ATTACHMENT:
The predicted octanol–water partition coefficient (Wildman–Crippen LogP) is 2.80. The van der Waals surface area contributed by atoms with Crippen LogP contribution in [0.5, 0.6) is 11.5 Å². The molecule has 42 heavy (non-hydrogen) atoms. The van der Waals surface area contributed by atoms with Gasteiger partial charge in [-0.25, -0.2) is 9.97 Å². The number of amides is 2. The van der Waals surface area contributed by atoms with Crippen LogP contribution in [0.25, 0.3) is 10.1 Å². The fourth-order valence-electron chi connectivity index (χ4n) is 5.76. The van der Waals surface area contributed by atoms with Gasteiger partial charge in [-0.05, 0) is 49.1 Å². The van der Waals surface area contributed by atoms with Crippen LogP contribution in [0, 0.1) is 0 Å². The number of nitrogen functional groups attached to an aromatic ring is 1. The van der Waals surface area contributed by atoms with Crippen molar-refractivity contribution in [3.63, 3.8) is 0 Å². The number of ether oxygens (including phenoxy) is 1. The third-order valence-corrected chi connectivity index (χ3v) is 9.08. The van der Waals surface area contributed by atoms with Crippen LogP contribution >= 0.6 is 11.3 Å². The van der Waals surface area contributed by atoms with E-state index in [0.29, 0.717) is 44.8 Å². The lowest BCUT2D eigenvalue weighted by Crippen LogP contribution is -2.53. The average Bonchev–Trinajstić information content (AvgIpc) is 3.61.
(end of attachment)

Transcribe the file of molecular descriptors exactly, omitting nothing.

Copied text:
The predicted octanol–water partition coefficient (Wildman–Crippen LogP) is 2.80. The van der Waals surface area contributed by atoms with Crippen LogP contribution in [0.5, 0.6) is 11.5 Å². The molecule has 42 heavy (non-hydrogen) atoms. The van der Waals surface area contributed by atoms with Gasteiger partial charge in [-0.25, -0.2) is 9.97 Å². The number of amides is 2. The van der Waals surface area contributed by atoms with Crippen LogP contribution in [0.25, 0.3) is 10.1 Å². The fourth-order valence-electron chi connectivity index (χ4n) is 5.76. The van der Waals surface area contributed by atoms with Gasteiger partial charge in [-0.05, 0) is 49.1 Å². The van der Waals surface area contributed by atoms with Crippen LogP contribution in [0, 0.1) is 0 Å². The number of nitrogen functional groups attached to an aromatic ring is 1. The van der Waals surface area contributed by atoms with Crippen molar-refractivity contribution in [3.63, 3.8) is 0 Å². The number of ether oxygens (including phenoxy) is 1. The third-order valence-corrected chi connectivity index (χ3v) is 9.08. The van der Waals surface area contributed by atoms with Crippen LogP contribution >= 0.6 is 11.3 Å². The van der Waals surface area contributed by atoms with E-state index in [0.29, 0.717) is 44.8 Å². The lowest BCUT2D eigenvalue weighted by Crippen LogP contribution is -2.53. The average Bonchev–Trinajstić information content (AvgIpc) is 3.61.